A lot of gambling companies have suffered bad news these past few months. In fact, some have had to deal with a hefty dose of bad luck in terms of revenue. Due to the recession, many people were left unemployed. This caused budgets to be stretched way beyond their means and one thing people lacked was discretionary funds. Without the money, people had to cut back on various hobbies such as gambling. Though many people had grown accustomed to gambling as a pastime, thousands had to stop. The unemployment lines in many metropolitan cities were well into the double digits. They caused a serious strain on growth of every market, but gambling was one of the hardest hit. The reason for this is because gambling is not a necessity. Though people cut back on food, for example, they still needed to find ways to afford it. There is no such thing as cutting grocery shopping out of a budget—no matter how strained it is.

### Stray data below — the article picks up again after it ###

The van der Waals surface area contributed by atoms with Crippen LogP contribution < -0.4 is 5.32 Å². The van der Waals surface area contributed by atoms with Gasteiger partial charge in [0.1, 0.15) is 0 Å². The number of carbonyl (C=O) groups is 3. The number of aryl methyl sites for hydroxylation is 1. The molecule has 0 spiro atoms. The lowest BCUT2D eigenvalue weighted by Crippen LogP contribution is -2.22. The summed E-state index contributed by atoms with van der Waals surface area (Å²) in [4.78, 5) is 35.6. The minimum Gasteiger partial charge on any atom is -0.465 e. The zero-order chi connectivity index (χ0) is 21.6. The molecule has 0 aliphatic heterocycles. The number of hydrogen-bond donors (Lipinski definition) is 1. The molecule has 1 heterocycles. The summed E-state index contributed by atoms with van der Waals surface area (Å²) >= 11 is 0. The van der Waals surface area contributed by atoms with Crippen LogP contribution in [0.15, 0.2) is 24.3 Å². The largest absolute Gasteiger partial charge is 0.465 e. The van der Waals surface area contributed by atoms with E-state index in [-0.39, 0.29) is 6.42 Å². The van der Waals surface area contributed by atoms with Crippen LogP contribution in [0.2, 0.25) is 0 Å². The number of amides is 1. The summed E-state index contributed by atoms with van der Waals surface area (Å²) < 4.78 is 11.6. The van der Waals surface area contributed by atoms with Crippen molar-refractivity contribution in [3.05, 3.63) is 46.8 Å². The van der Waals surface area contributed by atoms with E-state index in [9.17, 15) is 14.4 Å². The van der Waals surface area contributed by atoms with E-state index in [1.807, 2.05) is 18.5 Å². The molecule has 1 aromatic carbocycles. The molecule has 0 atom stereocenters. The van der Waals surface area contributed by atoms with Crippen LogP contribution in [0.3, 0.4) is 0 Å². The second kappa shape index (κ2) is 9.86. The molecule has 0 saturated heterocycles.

Because of the serious cutbacks in gaming, many casinos have suffered and are still looking for ways to rally. One huge gambling company online is Ladbrokes. This is a British-based online casino that also takes bets on sporting events. It is one of the best known and most relied on companies for online wagering and sports betting. Despite their huge reputation, the company has still posted considerable losses over the past few months of 2010. Gamers just aren’t logging in with as much frequency or as much of a bankroll as they did pre-recession. There is some good news though- the company reached a settlement of GBP 240 million from its feud with HM Revenue and Customs. This improvement from the legal battle has helped the company to cut back on its losses. Though it is still at a loss, that loss is not as drastic as it would have been had the company not benefited from this additional settlement money. Overall the company is attributing a low quality e-performance of their gaming website and lack of efficiency as the reasons why customers are not rejoining in on their gaming fun. They are working hard to turn that around in the near future.